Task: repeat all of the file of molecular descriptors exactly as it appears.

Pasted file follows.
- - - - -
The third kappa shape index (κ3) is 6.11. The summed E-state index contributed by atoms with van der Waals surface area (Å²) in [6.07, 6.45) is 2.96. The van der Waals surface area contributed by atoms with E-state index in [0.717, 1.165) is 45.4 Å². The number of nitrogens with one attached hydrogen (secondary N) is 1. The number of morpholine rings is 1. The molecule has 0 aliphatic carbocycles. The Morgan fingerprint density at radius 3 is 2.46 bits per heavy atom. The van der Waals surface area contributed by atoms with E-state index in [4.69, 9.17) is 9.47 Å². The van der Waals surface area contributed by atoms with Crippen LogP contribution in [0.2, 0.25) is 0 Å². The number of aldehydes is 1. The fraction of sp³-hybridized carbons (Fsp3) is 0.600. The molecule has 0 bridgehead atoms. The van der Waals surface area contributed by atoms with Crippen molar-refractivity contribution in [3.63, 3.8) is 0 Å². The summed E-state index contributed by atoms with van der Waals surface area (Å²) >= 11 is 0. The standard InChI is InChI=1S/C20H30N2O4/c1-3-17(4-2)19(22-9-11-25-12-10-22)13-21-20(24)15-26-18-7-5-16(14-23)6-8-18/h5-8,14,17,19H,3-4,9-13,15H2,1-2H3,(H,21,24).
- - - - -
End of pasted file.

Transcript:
The third kappa shape index (κ3) is 6.11. The summed E-state index contributed by atoms with van der Waals surface area (Å²) in [6.07, 6.45) is 2.96. The van der Waals surface area contributed by atoms with E-state index in [0.717, 1.165) is 45.4 Å². The number of nitrogens with one attached hydrogen (secondary N) is 1. The number of morpholine rings is 1. The molecule has 0 aliphatic carbocycles. The Morgan fingerprint density at radius 3 is 2.46 bits per heavy atom. The van der Waals surface area contributed by atoms with E-state index in [4.69, 9.17) is 9.47 Å². The van der Waals surface area contributed by atoms with Crippen LogP contribution in [0.2, 0.25) is 0 Å². The number of aldehydes is 1. The fraction of sp³-hybridized carbons (Fsp3) is 0.600. The molecule has 0 bridgehead atoms. The van der Waals surface area contributed by atoms with Crippen molar-refractivity contribution in [3.63, 3.8) is 0 Å². The summed E-state index contributed by atoms with van der Waals surface area (Å²) >= 11 is 0. The standard InChI is InChI=1S/C20H30N2O4/c1-3-17(4-2)19(22-9-11-25-12-10-22)13-21-20(24)15-26-18-7-5-16(14-23)6-8-18/h5-8,14,17,19H,3-4,9-13,15H2,1-2H3,(H,21,24).